I’m sure that most of America has heard about the recent allegations against household name and famous comedian and actor, Bill Cosby…and by allegations, I’m referring to the 50 women who have come forward and accused Cosby of rape, drug-facilitated sexual assault, sexual battery, sexual misconduct, and even child sexual abuse. These sex crimes occurred between the years of 1965 and 2008, and have resulted in few charges being actually pressed against Cosby.
However, my favorite way to start off the new year is with a little bit of justice. As of December 30th, 2015, Cosby is facing his first criminal charge of aggravated indecent assault, with the bail set at $1 million. At first, this means very little. It’s an amount that Cosby can pay easily, and the money will be returned to him at the end of his court proceedings. But, it reflects that the court perceives Cosby as a flight risk. It’s telling the public that the charges aren’t just for show. They’re to make an impact. Cosby’s preliminary hearing for this charge will be taking place on January 14th, and if found guilty, he faces up to 10 years behind bars.
This same success will sadly evade some of the charges that are far past or on the cusp of exceeding their statute of limitations. However, these accusations are fresh, and are making headlines by forcing Cosby to remain accountable for his actions, regardless of the legal timer ringing. It’s giving society a chance to ask important questions—is someone as known and famous as Bill Cosby really capable of rape and sexual assault? And if so, what does this say about people’s capabilities to commit these acts? Do we really know rapists like we think we do?
When rape is committed—as it is against over 400 people, mostly women, every month—we rarely hear about it in the form of an accusation, let alone as a legal claim finding its day in court. Women are so often afraid of the rape culture that permeates American society. Many remain silent for most, if not all, of their lives. Legitimate claims that can and should be taken to court to put sex criminals behind bars never leave anyone’s mouths. And it has nothing to do with the victims of these crimes. It has everything to do with the sex criminals committing these atrocities—99% of whom are men—and the societal pattern to blame victims rather than perpetrators.We live in a country that prides these men’s reputations over the well-being of their victims, and everyone they hurt in the process of their own sexual conquest. It’s hard to convey the significance of when successful rape accusations become what they truly are—a chance for the women involved to be made whole, and an opportunity for the truth to come out. This is why cases like this one are a success in the face of sex crimes and their prosecution in America. They may not be able to lead to direct legal claims, but they pave the way for future survivors and victims to reclaim their trauma, and find their day in court. They can be made whole again…or at least as whole as the American legal system can permit.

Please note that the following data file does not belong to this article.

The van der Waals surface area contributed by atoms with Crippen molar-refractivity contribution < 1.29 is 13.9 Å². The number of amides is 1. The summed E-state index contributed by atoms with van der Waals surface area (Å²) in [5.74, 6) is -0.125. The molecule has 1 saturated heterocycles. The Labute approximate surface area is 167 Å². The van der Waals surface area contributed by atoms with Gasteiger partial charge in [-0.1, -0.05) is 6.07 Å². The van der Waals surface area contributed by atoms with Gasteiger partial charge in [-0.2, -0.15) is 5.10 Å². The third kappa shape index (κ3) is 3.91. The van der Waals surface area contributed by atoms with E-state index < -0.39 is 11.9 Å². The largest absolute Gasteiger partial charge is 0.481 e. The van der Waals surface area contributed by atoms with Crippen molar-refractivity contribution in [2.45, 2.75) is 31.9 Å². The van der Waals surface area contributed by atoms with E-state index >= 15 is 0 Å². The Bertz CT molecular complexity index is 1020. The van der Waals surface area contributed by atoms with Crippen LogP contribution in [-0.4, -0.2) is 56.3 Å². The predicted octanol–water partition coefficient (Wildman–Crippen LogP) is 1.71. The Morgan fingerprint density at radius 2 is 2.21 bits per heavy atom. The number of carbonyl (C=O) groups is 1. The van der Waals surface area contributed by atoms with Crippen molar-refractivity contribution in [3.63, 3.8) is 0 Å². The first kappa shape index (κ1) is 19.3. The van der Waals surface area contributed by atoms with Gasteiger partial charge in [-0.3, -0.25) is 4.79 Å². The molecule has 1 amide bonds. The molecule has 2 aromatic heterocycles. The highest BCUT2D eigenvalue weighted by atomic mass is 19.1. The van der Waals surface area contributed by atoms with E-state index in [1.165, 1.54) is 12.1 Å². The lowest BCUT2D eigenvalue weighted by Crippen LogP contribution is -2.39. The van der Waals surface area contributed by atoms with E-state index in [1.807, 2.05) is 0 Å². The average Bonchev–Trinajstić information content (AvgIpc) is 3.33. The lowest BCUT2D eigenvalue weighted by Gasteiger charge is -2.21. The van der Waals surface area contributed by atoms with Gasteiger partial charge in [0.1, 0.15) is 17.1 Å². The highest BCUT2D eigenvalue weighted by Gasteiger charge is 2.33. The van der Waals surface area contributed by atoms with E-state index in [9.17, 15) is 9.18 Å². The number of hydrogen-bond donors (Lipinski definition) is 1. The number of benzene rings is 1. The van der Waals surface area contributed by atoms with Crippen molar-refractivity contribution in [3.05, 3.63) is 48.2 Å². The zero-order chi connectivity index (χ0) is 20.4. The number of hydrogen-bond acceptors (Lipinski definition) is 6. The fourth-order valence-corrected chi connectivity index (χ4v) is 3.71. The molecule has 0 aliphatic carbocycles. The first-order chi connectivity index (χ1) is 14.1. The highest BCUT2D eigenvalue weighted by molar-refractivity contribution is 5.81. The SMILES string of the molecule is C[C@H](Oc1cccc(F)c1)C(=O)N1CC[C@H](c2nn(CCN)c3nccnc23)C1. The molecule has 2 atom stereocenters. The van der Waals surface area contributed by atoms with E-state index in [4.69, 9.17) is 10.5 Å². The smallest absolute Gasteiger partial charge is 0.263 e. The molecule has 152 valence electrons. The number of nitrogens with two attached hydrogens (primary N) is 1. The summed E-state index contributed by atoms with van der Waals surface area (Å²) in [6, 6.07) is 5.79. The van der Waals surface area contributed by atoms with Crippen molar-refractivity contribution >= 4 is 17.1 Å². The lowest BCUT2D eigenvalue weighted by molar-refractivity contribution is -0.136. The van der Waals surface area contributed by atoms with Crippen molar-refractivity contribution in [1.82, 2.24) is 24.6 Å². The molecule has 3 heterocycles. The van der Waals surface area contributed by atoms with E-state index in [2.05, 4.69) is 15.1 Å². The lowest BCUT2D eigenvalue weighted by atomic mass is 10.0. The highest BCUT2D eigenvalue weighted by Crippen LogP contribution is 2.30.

And then again, there’re rarely happy endings to stories like this. The reality of sex crimes is that it’s a system trying to pin the actions of a violent perpetrator on the victims. This pattern is no different with Bill Cosby, who has yet to find many legal charges lodged against him amidst these accusations. Worse, he has been busy making claims of his own—against the women who came forward.